IRIDA is designed to support collaborative data sharing and analysis. This allows sequencing centres to store and analyze their own data locally while being able to contribute their results to a larger global context. This decentralized model is preferred as it reduces the infrastructure requirements of major sequencing centres and allows smaller centres to work more independently. IRIDA’s data sharing functionality is actively used by Canada’s National Microbiology Laboratory and its federal and provincial partners participating in foodborne disease surveillance as part of PulseNet Canada.
IRIDA’s data sharing system works by synchronizing data between IRIDA installations. It allows IRIDA administrators to link up their IRIDA systems over the internet and automatically pull project data, sequencing data, and metadata between them. This allows users over multiple IRIDA installations to analyze the same datasets for larger research projects or outbreaks.
IRIDA data sharing solutions:
- Permission Control – authentication /authorization for information sharing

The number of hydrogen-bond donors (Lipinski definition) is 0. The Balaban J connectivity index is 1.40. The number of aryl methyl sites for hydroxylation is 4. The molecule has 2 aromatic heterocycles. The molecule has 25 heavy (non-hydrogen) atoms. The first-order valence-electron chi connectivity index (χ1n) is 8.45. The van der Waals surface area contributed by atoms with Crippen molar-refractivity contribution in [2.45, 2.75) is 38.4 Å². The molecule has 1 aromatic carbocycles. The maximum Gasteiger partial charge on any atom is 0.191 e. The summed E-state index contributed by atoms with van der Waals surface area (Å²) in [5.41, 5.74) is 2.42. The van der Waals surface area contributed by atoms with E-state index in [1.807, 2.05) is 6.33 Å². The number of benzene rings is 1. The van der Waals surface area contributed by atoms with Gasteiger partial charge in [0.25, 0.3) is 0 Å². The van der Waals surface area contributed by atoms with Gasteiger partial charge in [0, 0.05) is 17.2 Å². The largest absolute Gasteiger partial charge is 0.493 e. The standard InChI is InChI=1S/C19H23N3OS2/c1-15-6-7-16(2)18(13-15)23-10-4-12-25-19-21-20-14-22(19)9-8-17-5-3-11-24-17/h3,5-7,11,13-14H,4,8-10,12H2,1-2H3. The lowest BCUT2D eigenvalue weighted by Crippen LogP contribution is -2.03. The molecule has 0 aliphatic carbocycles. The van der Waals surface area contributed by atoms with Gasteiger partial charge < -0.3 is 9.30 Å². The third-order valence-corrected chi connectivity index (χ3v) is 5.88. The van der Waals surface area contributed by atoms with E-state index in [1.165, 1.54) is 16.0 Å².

- User role-based display of information
There are often many different investigators, analysts, agencies and other stakeholders involved in infectious disease surveillance and outbreak response. Not only can information sharing during investigations be inefficient and ad hoc, but often data must be recoded and/or reentered into different reporting systems.
IRIDA’s collaborative data management system enables individual instances to connect and share their projects, samples and analyses with authentication control via the industry standard OAuth2 framework. User role permissions control visibility and editing of content. Sample data and results can be shared between IRIDA instances simply by changing user profile permissions, which can be customized according to data governance guidelines, bypassing the need to transmit sensitive information by fax, phone, mail or email. Changing of permissions is permitted transiently or permanently by instance administrators, who can manage their User Groups in such a way as to alter single profiles or assign bulk permissions. Fine-grained access controls allow collaborating labs to maintain ownership and control over their own data, thereby protecting patient privacy while performing analyses.